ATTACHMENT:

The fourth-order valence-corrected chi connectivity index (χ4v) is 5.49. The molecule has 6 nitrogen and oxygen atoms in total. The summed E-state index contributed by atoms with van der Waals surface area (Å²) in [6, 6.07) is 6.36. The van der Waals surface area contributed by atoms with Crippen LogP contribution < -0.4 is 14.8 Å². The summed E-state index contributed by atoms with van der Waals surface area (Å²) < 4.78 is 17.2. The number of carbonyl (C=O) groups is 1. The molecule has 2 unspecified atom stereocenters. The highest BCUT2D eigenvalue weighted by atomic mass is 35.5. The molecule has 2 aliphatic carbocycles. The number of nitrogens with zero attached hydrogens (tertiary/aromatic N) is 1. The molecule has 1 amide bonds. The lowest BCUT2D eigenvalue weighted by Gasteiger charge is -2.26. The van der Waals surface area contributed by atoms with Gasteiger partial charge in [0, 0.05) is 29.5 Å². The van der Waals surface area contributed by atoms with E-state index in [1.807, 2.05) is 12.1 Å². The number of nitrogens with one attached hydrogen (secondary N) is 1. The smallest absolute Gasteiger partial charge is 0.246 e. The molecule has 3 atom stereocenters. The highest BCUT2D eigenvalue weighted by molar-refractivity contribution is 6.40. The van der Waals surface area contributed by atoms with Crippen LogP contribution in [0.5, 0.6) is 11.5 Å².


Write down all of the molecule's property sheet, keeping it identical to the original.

The fourth-order valence-corrected chi connectivity index (χ4v) is 5.49. The molecule has 6 nitrogen and oxygen atoms in total. The summed E-state index contributed by atoms with van der Waals surface area (Å²) in [6, 6.07) is 6.36. The van der Waals surface area contributed by atoms with Crippen LogP contribution < -0.4 is 14.8 Å². The summed E-state index contributed by atoms with van der Waals surface area (Å²) < 4.78 is 17.2. The number of carbonyl (C=O) groups is 1. The molecule has 2 unspecified atom stereocenters. The highest BCUT2D eigenvalue weighted by atomic mass is 35.5. The molecule has 2 aliphatic carbocycles. The number of nitrogens with zero attached hydrogens (tertiary/aromatic N) is 1. The molecule has 1 amide bonds. The lowest BCUT2D eigenvalue weighted by Gasteiger charge is -2.26. The van der Waals surface area contributed by atoms with Gasteiger partial charge in [0, 0.05) is 29.5 Å². The van der Waals surface area contributed by atoms with E-state index in [1.807, 2.05) is 12.1 Å². The number of nitrogens with one attached hydrogen (secondary N) is 1. The smallest absolute Gasteiger partial charge is 0.246 e. The molecule has 3 atom stereocenters. The highest BCUT2D eigenvalue weighted by molar-refractivity contribution is 6.40. The van der Waals surface area contributed by atoms with Crippen LogP contribution in [0.5, 0.6) is 11.5 Å².